* If you don’t feel a connection to your senior leader and you feel that your own personal destiny is at stake, pray to see if it is time to move on.

    * If you can’t rally around your leader it is time to move on. If you can’t honor and celebrate your leader it is time to move on. If your heart is not for him it is time to move on.

    * I understand what it is like to be connected to a leader that you just don’t fit with. If you can’t be a blessing to your leader and you know that you are in the wrong place leave. Neither of you are bad people, it is just not the right place.

    * When you leave, leave! Some leave and continue to speak to members of the previous church. Touch not God’s annointed.

    * Seek outside counsel. There is safety in the multitude of councel.

  5. 5Dwight Weber
    Apr 18, 2008 at 3:12 pm

    Woo, Craig Sloan’s suggestions are right on target. I have served as both the Senior Leader as well as an Associate and based on my experience I can’t add anything to what Craig has said. There is nothing more destructive to a church and the kingdom that staff that can not submit biblically to Senior leadership. A book that has been a help to me in this same situation is the book “Tale of Three Kings” by Gene Edwards published by Tyndale House.

  6. Apr 18, 2008 at 4:51 pm

    Great stuff. We’re right in the middle of this type of situation. Because we’re with a mission agency it’s a little harder to “move on” but we’re in that process. It’ll be about 2 years until we can make a transition but in the meantime…
    We’ll honor our leadership.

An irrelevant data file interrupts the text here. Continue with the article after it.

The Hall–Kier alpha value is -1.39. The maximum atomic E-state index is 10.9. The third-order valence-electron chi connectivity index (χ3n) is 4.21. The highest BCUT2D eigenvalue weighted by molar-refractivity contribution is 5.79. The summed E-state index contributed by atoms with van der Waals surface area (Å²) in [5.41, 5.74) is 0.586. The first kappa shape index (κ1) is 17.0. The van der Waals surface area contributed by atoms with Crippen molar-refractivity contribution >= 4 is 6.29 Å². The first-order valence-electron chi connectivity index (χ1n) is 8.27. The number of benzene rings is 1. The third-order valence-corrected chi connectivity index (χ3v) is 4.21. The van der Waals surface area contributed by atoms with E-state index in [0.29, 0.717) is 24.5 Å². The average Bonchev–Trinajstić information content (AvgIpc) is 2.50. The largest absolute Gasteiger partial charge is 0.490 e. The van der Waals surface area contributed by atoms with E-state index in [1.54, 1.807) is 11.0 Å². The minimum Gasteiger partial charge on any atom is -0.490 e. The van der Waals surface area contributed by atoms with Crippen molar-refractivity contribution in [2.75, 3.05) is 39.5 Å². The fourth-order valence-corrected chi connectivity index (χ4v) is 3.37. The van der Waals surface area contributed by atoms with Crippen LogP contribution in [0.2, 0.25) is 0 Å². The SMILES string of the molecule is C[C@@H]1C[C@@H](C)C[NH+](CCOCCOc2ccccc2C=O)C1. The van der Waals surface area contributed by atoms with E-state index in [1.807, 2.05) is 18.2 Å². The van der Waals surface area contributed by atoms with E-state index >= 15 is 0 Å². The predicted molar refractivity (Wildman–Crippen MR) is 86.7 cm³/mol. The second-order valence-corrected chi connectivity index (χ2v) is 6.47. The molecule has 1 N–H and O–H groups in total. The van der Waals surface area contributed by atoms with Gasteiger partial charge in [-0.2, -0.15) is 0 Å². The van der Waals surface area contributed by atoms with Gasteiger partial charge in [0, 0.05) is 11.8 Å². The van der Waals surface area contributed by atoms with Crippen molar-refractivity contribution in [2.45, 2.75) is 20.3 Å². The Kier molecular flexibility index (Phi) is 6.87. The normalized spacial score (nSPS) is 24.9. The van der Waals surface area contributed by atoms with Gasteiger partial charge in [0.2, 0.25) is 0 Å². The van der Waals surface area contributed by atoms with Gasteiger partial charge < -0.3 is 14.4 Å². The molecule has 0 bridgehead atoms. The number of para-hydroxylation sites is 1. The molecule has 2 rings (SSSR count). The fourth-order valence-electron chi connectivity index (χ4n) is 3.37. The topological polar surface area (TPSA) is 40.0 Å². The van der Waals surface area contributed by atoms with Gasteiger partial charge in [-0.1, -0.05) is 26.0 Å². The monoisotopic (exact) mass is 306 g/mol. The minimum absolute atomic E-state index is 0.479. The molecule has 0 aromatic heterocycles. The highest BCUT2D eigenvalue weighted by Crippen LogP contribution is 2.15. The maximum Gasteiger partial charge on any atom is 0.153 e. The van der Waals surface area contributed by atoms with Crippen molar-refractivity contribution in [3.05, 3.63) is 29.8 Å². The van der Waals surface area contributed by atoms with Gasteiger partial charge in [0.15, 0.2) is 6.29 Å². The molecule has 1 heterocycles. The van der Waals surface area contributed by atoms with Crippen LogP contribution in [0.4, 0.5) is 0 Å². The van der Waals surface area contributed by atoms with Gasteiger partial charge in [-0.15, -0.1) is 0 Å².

Avoid speaking ill of them.
    Pray for them.
    Continue to live, serve and lead like we would like to be led.
    Stay focused on our work and our people.

    It’s hard because the environment is hostile and threatening but Jesus said we would share in His sufferings…He dealt with the same kind of junk….so we’re in good company.

  7. Apr 19, 2008 at 12:32 am

    While I generally concur with everything that has been said to this point, as a senior pastor who understands something about checking out, let me offer a few suggestions for what I would want from my staff if one of those seasons ever returned for me:

    1. Maintain a trustworthy relationship and character. Talk to him about the problems, talk to others about solutions. But never be something to the “public” you aren’t to your senior leadership.

    2. Clearly define your loyalties. First to Christ, then to the well-being of the church/ministry. Burned out pastors are notoriously insecure. Pour yourself into the success of the church’s witness to Christ WITHOUT appearing to undermine his success.

    3. Look for ways to help, and be clear about your intention to do so.

    4. Love him. Anybody can criticize.

    5. Be a solution, not a problem. If he is checked out, he may or may not realize it. And there are myriads of possible causes. Regardless of that, either by decisive action (careful there), encouraging words, personal service, or thoughtful behind-the-scenes detail work, help deliever solutions to the church.

    6. Pray. Pray specifically that his vision returns or that he leaves.

    7. LABOR to “keep the unity of the Spirit in the bond of peace.”

  8. 8Daniel Harding
    Apr 19, 2008 at 2:11 pm

    #1 Don’t make comments on a blog about your innadequate senior leadership with your name and surname at the top :)

  9. Apr 21, 2008 at 8:09 am

    Check out Mike Bonem and Roger Patterson’s book - Leading from the Second Chair -

  10. Apr 25, 2008 at 1:35 pm

    Greg, I actually had Roger Patterson conduct a seminar at our church and collaborated with Roger for my dissertation. They definitely have some insights and have developed somewhat of an online community for ideas and support.